The Edenville Dam was antiquated and had been the subject of lengthy federal investigations. Torrential rain broke it open, and the tide of water washed away homes and roads and damaged the Sanford Lake Dam, above. The waters could take days to recede, leaving uncertain the state of a Dow Chemical complex and a nearby Superfund site.

About 15,500 of the nation’s 90,000 dams are classified as having a high hazard potential, and heavy rains related to climate change in coming decades could put more of them at risk.

In India and Bangladesh, a powerful cyclone killed more than 80 people and wiped out thousands of homes. In the U.S., a federal weather scientist warned of a busy hurricane season.


Credit…Bryan Anselm for The New York Times

6. Paterson, N.J., a poor, largely nonwhite city of about 150,000, has been tracing the coronavirus at a level that could be the envy of larger cities.

Above, Dr. Paul Persaud, Paterson’s top health official, holding one of his weekly meetings with the city’s contact tracers. They work the phones, getting in touch with people who test positive for the virus and then notifying their recent contacts that they may have been exposed.

Contact tracing is a painstaking endeavor cities like New York are only now undertaking on a large scale. Paterson’s experience and its dropping case rates offer lessons.


Credit…Katherine Taylor for The New York Times

7. Lori Loughlin and her husband agreed to plead guilty to charges in the nation’s largest-ever college admissions prosecution.

The actress has agreed to serve two months in prison, and her husband is expected to serve five for conspiring to get their daughters admitted to the University of Southern California as crew recruits. The couple, pictured above after a court proceeding last August, had spent months maintaining their innocence.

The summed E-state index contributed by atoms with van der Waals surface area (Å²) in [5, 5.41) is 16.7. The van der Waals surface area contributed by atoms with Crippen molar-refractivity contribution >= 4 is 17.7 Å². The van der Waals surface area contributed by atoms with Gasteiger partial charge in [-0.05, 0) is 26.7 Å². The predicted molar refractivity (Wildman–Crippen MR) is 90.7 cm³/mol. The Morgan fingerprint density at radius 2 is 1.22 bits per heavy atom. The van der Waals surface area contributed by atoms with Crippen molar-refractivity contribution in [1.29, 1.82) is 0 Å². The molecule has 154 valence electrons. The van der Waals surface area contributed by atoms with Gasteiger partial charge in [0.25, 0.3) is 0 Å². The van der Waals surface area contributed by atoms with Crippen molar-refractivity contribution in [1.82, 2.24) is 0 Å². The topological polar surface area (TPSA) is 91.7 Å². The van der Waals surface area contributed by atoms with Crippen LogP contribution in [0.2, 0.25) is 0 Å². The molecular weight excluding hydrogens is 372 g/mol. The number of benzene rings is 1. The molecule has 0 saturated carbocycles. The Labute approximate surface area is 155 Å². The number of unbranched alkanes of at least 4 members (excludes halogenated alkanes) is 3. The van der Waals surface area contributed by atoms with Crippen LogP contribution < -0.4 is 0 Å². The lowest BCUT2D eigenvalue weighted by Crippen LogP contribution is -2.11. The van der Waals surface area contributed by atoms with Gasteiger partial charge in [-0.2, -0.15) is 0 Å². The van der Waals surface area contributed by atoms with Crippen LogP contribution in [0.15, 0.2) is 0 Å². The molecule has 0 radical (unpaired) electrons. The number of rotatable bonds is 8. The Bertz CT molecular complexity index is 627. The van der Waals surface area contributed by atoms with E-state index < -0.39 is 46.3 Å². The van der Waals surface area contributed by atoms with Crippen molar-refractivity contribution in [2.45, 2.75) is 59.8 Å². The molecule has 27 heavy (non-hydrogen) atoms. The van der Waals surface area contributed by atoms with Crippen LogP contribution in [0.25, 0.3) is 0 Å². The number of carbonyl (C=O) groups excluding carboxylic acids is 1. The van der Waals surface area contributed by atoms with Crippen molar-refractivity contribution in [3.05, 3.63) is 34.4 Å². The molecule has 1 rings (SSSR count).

Separately, the University of California system will drop the requirement for SAT and ACT scores at the system’s 10 schools, a move with major implications for standardized tests.


Credit…Igor Bastidas

8. Our Book Review team has plenty of options for your summer reading lists.

We have picks for thrillers, historical fiction, sports, music, Hollywood, horror, romance and more. Let these titles entertain you, offer escape and stretch your horizons this season. You can find the complete guide here.

If you know what you’ve liked in the past, here are some books that might work for you now. Fans of “Midnight in the Garden of Good and Evil” might like “The Vapors.”

And perhaps now is the time to join a silent online reading party, or other virtual reading groups that take a once solitary, private act public.


Credit…Satchel Lee

9. For Spike Lee, the past is never simply the past.

With “Da 5 Bloods,” his new action-adventure tale about four black veterans, the filmmaker saw an opportunity to explore a side of the black experience of Vietnam that hadn’t been shown in cinema. He spoke with our pop culture reporter about the film, his beloved New York City and the divisions laid bare by the pandemic.

“Patriotism is when you speak truth to power,” he said. “It’s patriotic to speak out about the injustices in this country. That is being an American patriot.”

The filmmaker is pictured above, at home, in a photograph taken by his daughter, Satchel Lee.


Credit…ETH Zurich / Giulia Marthaler

10. And finally, chocolate that shimmers like a rainbow.

Food scientists and enthusiasts have been playing around with creating an iridescent sheen on chocolate, all with a little help from physics. The principle behind the magic is diffraction — when light interacts with a surface and is drawn or pulled apart. It’s similar to refraction, when white light is broken into a rainbow through a prism.

The secret is using a mold that has many uniform lines and edges. When the chocolate emerges, diffracted light becomes the dominant visible light, which creates the iridescence. It’s the same process that creates rainbows on the surface of a compact disc.

Have a luminous night.